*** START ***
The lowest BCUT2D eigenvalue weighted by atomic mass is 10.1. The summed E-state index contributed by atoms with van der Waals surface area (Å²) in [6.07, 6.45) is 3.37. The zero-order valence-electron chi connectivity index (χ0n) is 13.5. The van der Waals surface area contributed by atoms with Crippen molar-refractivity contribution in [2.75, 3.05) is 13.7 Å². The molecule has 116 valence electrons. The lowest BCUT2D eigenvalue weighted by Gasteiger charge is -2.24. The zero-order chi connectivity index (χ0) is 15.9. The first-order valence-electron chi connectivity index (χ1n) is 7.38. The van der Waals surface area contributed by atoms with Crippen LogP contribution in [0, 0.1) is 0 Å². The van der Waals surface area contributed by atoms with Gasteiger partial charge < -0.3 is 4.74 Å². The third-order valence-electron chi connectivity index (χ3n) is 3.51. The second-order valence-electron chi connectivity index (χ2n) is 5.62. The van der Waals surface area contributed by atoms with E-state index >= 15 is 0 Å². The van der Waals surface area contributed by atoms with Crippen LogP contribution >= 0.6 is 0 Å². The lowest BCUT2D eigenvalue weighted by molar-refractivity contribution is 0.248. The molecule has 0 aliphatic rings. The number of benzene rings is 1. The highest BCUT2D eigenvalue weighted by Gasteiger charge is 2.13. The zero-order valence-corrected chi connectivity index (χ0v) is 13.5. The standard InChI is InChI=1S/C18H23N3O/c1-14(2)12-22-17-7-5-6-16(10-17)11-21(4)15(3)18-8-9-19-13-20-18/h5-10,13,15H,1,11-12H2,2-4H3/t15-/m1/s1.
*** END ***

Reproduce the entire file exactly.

The lowest BCUT2D eigenvalue weighted by atomic mass is 10.1. The summed E-state index contributed by atoms with van der Waals surface area (Å²) in [6.07, 6.45) is 3.37. The zero-order valence-electron chi connectivity index (χ0n) is 13.5. The van der Waals surface area contributed by atoms with Crippen molar-refractivity contribution in [2.75, 3.05) is 13.7 Å². The molecule has 116 valence electrons. The lowest BCUT2D eigenvalue weighted by Gasteiger charge is -2.24. The zero-order chi connectivity index (χ0) is 15.9. The first-order valence-electron chi connectivity index (χ1n) is 7.38. The van der Waals surface area contributed by atoms with Crippen LogP contribution in [0, 0.1) is 0 Å². The van der Waals surface area contributed by atoms with Gasteiger partial charge < -0.3 is 4.74 Å². The third-order valence-electron chi connectivity index (χ3n) is 3.51. The second-order valence-electron chi connectivity index (χ2n) is 5.62. The van der Waals surface area contributed by atoms with E-state index >= 15 is 0 Å². The van der Waals surface area contributed by atoms with Crippen LogP contribution >= 0.6 is 0 Å². The lowest BCUT2D eigenvalue weighted by molar-refractivity contribution is 0.248. The molecule has 0 aliphatic rings. The number of benzene rings is 1. The highest BCUT2D eigenvalue weighted by Gasteiger charge is 2.13. The zero-order valence-corrected chi connectivity index (χ0v) is 13.5. The standard InChI is InChI=1S/C18H23N3O/c1-14(2)12-22-17-7-5-6-16(10-17)11-21(4)15(3)18-8-9-19-13-20-18/h5-10,13,15H,1,11-12H2,2-4H3/t15-/m1/s1.